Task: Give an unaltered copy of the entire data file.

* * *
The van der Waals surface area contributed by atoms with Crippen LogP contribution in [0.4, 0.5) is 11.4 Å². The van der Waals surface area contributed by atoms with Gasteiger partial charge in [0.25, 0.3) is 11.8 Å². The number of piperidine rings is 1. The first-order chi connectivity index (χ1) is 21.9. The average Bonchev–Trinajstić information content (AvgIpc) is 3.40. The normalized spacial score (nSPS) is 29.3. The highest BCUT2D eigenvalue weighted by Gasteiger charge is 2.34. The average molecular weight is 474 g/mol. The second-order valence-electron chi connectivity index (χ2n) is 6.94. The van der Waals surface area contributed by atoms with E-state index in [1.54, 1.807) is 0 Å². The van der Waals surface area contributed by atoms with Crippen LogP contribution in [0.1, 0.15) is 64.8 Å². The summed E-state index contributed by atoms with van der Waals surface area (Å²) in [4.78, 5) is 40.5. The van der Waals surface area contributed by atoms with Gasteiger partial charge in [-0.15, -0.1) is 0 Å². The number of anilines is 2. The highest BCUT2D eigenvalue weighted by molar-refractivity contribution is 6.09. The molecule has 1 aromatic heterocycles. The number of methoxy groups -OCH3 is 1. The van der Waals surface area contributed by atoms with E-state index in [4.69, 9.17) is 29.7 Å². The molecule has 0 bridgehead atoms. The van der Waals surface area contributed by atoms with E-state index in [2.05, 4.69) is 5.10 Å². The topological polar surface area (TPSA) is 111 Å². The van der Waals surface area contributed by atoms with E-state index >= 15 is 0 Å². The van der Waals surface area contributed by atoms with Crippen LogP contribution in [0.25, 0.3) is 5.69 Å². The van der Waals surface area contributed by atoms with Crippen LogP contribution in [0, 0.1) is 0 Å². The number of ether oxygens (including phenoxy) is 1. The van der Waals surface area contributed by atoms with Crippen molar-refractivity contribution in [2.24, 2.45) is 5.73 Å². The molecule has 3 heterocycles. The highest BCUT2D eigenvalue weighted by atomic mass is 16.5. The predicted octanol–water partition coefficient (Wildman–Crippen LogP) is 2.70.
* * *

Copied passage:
The van der Waals surface area contributed by atoms with Crippen LogP contribution in [0.4, 0.5) is 11.4 Å². The van der Waals surface area contributed by atoms with Gasteiger partial charge in [0.25, 0.3) is 11.8 Å². The number of piperidine rings is 1. The first-order chi connectivity index (χ1) is 21.9. The average Bonchev–Trinajstić information content (AvgIpc) is 3.40. The normalized spacial score (nSPS) is 29.3. The highest BCUT2D eigenvalue weighted by Gasteiger charge is 2.34. The average molecular weight is 474 g/mol. The second-order valence-electron chi connectivity index (χ2n) is 6.94. The van der Waals surface area contributed by atoms with E-state index in [1.54, 1.807) is 0 Å². The van der Waals surface area contributed by atoms with Crippen LogP contribution in [0.1, 0.15) is 64.8 Å². The summed E-state index contributed by atoms with van der Waals surface area (Å²) in [4.78, 5) is 40.5. The van der Waals surface area contributed by atoms with Gasteiger partial charge in [-0.15, -0.1) is 0 Å². The number of anilines is 2. The highest BCUT2D eigenvalue weighted by molar-refractivity contribution is 6.09. The molecule has 1 aromatic heterocycles. The number of methoxy groups -OCH3 is 1. The van der Waals surface area contributed by atoms with E-state index in [4.69, 9.17) is 29.7 Å². The molecule has 0 bridgehead atoms. The van der Waals surface area contributed by atoms with E-state index in [2.05, 4.69) is 5.10 Å². The topological polar surface area (TPSA) is 111 Å². The van der Waals surface area contributed by atoms with E-state index >= 15 is 0 Å². The van der Waals surface area contributed by atoms with Crippen LogP contribution in [0.25, 0.3) is 5.69 Å². The van der Waals surface area contributed by atoms with Crippen LogP contribution in [0, 0.1) is 0 Å². The number of ether oxygens (including phenoxy) is 1. The van der Waals surface area contributed by atoms with Crippen molar-refractivity contribution in [2.24, 2.45) is 5.73 Å². The molecule has 3 heterocycles. The highest BCUT2D eigenvalue weighted by atomic mass is 16.5. The predicted octanol–water partition coefficient (Wildman–Crippen LogP) is 2.70.